This blog is provided by the IPR Organizational Communication Research Center Employers are becoming increasingly aware that their workers are a powerful and influential source of information when advocating the values of the companies they represent or praising the products and services offered by their organizations. Not surprisingly, businesses such as Dell, Hewlett Packard, Zappos, … Continue reading Effective Strategies to Encourage Employee Advocacy →
This summary is provided by the IPR Organizational Communication Research Center Summary In recent years, employee advocacy has evolved as a hot topic that has generated a lot of buzz in today’s public relations, marketing, and business circles. In large part, the increased interest that organizations have shown toward employee advocacy can be attributed to … Continue reading Internal Communicators’ Understanding of the Definition and Importance of Employee Advocacy →
This blog post is provided by the IPR Organizational Communication Research Center. As we reflect and speculate about what the workplace will look like after the COVID-19 pandemic, we are beginning to wrap our heads around the notion that remote working will last longer than many of us initially predicted. In May, we saw how large … Continue reading The Importance of Helping Employees Thrive in a Post-Coronavirus World →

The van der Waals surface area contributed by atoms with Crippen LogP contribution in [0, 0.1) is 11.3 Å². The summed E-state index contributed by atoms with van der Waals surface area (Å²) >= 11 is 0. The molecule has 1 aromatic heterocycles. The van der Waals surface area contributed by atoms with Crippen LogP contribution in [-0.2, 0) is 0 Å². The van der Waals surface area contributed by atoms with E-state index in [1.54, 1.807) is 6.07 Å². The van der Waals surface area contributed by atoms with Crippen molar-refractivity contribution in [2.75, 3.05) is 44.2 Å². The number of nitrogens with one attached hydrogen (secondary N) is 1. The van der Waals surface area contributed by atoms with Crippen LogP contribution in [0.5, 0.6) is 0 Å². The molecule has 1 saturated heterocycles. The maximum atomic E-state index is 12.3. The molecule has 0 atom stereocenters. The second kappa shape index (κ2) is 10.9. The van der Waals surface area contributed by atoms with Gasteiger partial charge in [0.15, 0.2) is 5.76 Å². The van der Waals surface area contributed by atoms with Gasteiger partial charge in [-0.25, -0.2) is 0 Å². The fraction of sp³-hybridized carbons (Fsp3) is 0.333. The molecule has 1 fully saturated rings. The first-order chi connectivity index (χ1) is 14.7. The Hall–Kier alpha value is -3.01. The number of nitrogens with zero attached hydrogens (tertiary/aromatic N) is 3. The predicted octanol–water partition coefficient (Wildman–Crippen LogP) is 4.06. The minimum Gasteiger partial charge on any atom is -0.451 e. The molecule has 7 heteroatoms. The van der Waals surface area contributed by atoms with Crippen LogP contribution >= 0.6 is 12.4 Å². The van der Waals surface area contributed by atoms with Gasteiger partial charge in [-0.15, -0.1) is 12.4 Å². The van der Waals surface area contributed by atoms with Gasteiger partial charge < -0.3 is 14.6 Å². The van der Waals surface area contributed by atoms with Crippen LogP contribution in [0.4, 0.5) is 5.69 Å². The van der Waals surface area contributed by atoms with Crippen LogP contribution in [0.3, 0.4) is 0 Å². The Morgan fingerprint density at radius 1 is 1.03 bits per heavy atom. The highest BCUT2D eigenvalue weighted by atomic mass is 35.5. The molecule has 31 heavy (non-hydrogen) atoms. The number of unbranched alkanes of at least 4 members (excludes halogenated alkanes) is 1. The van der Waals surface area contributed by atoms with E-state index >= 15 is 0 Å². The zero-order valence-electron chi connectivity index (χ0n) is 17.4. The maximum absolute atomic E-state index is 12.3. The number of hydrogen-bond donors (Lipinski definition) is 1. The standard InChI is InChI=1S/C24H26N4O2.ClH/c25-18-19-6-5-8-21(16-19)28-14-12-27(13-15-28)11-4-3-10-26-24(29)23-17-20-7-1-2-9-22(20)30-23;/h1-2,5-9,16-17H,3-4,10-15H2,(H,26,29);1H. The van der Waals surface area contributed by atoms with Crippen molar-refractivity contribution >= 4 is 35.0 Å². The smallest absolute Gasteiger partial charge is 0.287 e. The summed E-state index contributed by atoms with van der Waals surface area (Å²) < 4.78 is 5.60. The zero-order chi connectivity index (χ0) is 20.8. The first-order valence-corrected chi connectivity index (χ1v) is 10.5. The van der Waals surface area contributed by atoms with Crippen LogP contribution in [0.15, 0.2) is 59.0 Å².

Summary When Bill Gates published and copyrighted his bestseller Business @ the Speed of Thought, readers did not protest upon thumbing a few pages in to see that the book was authored “with Collins Hemingway.” Likewise, for Sheryl Sandberg’s Lean In (with Nell Scovell) or Howard Schultz’s Onward: How Starbucks Fought for Its Life without … Continue reading How CEO “Ghost-Posting” Affects Employee Perceptions on Leadership, Transparency, and Relationships →
This post is presented by the IPR Organizational Communication Research Center. In recent years, employee advocacy has become a buzzword that has captured the attention of public relations, marketing, human resources, and business circles. The concept of having employees voluntarily promote, recommend, or defend their organization has existed for a long time. However, the rise … Continue reading Rewarding Employees for Engaging in Employee Advocacy: Is this the Right Move? →
This post is provided by the IPR Organizational Communication Research Center. Summary The ability to humorously interact with others at work is often considered an essential skill for organizational leaders. In general terms, humor refers to an individual’s tendency to amuse others through the use or display of behaviors, attitudes, and abilities. Although a large percentage … Continue reading Supervisor Humor Styles and Employee Advocacy: A Serial Mediation Model →
Blog presented by the Organizational Communication Research Center. A guy spots a sign outside of a house that reads “Talking Dog for Sale.” Intrigued, he knocks on the door and asks the owner if he can see the dog. “So, what have you done with your life?” he asks the dog. “I’ve led a very … Continue reading The Impact of Humor Styles In The Workplace →